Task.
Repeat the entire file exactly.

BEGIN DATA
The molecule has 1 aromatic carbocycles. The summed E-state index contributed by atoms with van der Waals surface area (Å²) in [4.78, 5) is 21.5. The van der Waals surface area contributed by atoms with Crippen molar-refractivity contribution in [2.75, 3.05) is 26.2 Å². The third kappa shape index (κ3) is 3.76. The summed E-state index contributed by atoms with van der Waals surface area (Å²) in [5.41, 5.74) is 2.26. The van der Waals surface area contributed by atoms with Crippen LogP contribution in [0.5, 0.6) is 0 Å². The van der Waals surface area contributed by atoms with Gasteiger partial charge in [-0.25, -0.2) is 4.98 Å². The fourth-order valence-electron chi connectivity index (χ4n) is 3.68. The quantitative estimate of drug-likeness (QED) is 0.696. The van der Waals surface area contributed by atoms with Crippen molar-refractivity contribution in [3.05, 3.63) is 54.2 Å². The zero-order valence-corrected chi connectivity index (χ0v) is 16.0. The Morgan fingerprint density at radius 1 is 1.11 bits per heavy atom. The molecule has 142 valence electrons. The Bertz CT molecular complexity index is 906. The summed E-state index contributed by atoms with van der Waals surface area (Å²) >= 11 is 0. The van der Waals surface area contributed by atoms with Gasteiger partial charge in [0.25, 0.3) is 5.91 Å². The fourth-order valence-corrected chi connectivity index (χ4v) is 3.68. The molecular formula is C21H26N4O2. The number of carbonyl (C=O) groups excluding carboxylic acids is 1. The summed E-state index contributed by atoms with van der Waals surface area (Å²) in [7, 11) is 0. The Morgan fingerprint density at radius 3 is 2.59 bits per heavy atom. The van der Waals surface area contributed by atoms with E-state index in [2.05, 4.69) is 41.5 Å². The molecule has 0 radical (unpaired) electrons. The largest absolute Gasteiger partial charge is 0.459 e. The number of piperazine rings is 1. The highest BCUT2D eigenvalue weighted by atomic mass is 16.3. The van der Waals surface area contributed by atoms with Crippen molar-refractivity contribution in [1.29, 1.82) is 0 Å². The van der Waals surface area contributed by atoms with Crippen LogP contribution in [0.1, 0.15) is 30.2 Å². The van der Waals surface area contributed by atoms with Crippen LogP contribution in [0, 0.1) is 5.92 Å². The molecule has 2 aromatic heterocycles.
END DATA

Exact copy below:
The molecule has 1 aromatic carbocycles. The summed E-state index contributed by atoms with van der Waals surface area (Å²) in [4.78, 5) is 21.5. The van der Waals surface area contributed by atoms with Crippen molar-refractivity contribution in [2.75, 3.05) is 26.2 Å². The third kappa shape index (κ3) is 3.76. The summed E-state index contributed by atoms with van der Waals surface area (Å²) in [5.41, 5.74) is 2.26. The van der Waals surface area contributed by atoms with Crippen LogP contribution in [0.5, 0.6) is 0 Å². The van der Waals surface area contributed by atoms with Gasteiger partial charge in [-0.25, -0.2) is 4.98 Å². The fourth-order valence-electron chi connectivity index (χ4n) is 3.68. The quantitative estimate of drug-likeness (QED) is 0.696. The van der Waals surface area contributed by atoms with Crippen molar-refractivity contribution in [3.05, 3.63) is 54.2 Å². The zero-order valence-corrected chi connectivity index (χ0v) is 16.0. The Morgan fingerprint density at radius 1 is 1.11 bits per heavy atom. The molecule has 142 valence electrons. The Bertz CT molecular complexity index is 906. The summed E-state index contributed by atoms with van der Waals surface area (Å²) >= 11 is 0. The van der Waals surface area contributed by atoms with Gasteiger partial charge in [0.25, 0.3) is 5.91 Å². The fourth-order valence-corrected chi connectivity index (χ4v) is 3.68. The molecular formula is C21H26N4O2. The number of carbonyl (C=O) groups excluding carboxylic acids is 1. The summed E-state index contributed by atoms with van der Waals surface area (Å²) in [7, 11) is 0. The Morgan fingerprint density at radius 3 is 2.59 bits per heavy atom. The van der Waals surface area contributed by atoms with E-state index in [2.05, 4.69) is 41.5 Å². The molecule has 0 radical (unpaired) electrons. The largest absolute Gasteiger partial charge is 0.459 e. The number of piperazine rings is 1. The highest BCUT2D eigenvalue weighted by atomic mass is 16.3. The van der Waals surface area contributed by atoms with Crippen molar-refractivity contribution in [1.29, 1.82) is 0 Å². The van der Waals surface area contributed by atoms with Crippen LogP contribution in [0.1, 0.15) is 30.2 Å². The van der Waals surface area contributed by atoms with Crippen LogP contribution in [0, 0.1) is 5.92 Å². The molecule has 2 aromatic heterocycles.